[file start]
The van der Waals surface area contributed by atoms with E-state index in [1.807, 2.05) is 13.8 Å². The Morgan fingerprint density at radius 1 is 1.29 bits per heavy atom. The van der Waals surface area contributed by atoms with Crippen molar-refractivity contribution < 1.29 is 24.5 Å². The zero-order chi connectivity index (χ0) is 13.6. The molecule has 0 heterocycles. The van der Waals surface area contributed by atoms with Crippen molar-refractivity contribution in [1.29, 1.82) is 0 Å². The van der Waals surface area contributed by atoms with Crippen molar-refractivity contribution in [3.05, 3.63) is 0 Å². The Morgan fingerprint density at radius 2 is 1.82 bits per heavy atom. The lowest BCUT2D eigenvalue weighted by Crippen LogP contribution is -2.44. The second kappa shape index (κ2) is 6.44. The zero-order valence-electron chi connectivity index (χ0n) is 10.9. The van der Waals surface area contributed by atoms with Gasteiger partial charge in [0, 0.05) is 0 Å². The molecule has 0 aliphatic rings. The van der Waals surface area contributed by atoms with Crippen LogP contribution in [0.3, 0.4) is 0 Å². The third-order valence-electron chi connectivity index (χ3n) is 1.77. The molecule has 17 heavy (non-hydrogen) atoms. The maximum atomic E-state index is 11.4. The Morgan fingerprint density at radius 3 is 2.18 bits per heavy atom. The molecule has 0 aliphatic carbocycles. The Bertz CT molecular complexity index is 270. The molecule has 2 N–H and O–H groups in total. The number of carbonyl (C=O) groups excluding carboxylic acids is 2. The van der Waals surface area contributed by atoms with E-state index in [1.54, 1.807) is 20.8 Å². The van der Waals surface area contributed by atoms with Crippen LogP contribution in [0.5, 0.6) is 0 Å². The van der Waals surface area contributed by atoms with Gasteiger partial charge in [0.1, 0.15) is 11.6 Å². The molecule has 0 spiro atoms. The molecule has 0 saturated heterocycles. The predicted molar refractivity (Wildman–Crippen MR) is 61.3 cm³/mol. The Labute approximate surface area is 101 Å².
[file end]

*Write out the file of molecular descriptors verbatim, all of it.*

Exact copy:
The van der Waals surface area contributed by atoms with E-state index in [1.807, 2.05) is 13.8 Å². The Morgan fingerprint density at radius 1 is 1.29 bits per heavy atom. The van der Waals surface area contributed by atoms with Crippen molar-refractivity contribution < 1.29 is 24.5 Å². The zero-order chi connectivity index (χ0) is 13.6. The molecule has 0 heterocycles. The van der Waals surface area contributed by atoms with Crippen molar-refractivity contribution in [1.29, 1.82) is 0 Å². The van der Waals surface area contributed by atoms with Crippen molar-refractivity contribution in [3.05, 3.63) is 0 Å². The Morgan fingerprint density at radius 2 is 1.82 bits per heavy atom. The lowest BCUT2D eigenvalue weighted by Crippen LogP contribution is -2.44. The second kappa shape index (κ2) is 6.44. The zero-order valence-electron chi connectivity index (χ0n) is 10.9. The van der Waals surface area contributed by atoms with Gasteiger partial charge in [0, 0.05) is 0 Å². The molecule has 0 aliphatic rings. The van der Waals surface area contributed by atoms with Crippen LogP contribution in [0.3, 0.4) is 0 Å². The third-order valence-electron chi connectivity index (χ3n) is 1.77. The molecule has 17 heavy (non-hydrogen) atoms. The maximum atomic E-state index is 11.4. The Morgan fingerprint density at radius 3 is 2.18 bits per heavy atom. The molecule has 0 aliphatic carbocycles. The Bertz CT molecular complexity index is 270. The molecule has 2 N–H and O–H groups in total. The number of carbonyl (C=O) groups excluding carboxylic acids is 2. The van der Waals surface area contributed by atoms with E-state index in [1.54, 1.807) is 20.8 Å². The van der Waals surface area contributed by atoms with Crippen LogP contribution in [0.5, 0.6) is 0 Å². The van der Waals surface area contributed by atoms with Gasteiger partial charge in [0.1, 0.15) is 11.6 Å². The molecule has 0 spiro atoms. The molecule has 0 saturated heterocycles. The predicted molar refractivity (Wildman–Crippen MR) is 61.3 cm³/mol. The Labute approximate surface area is 101 Å².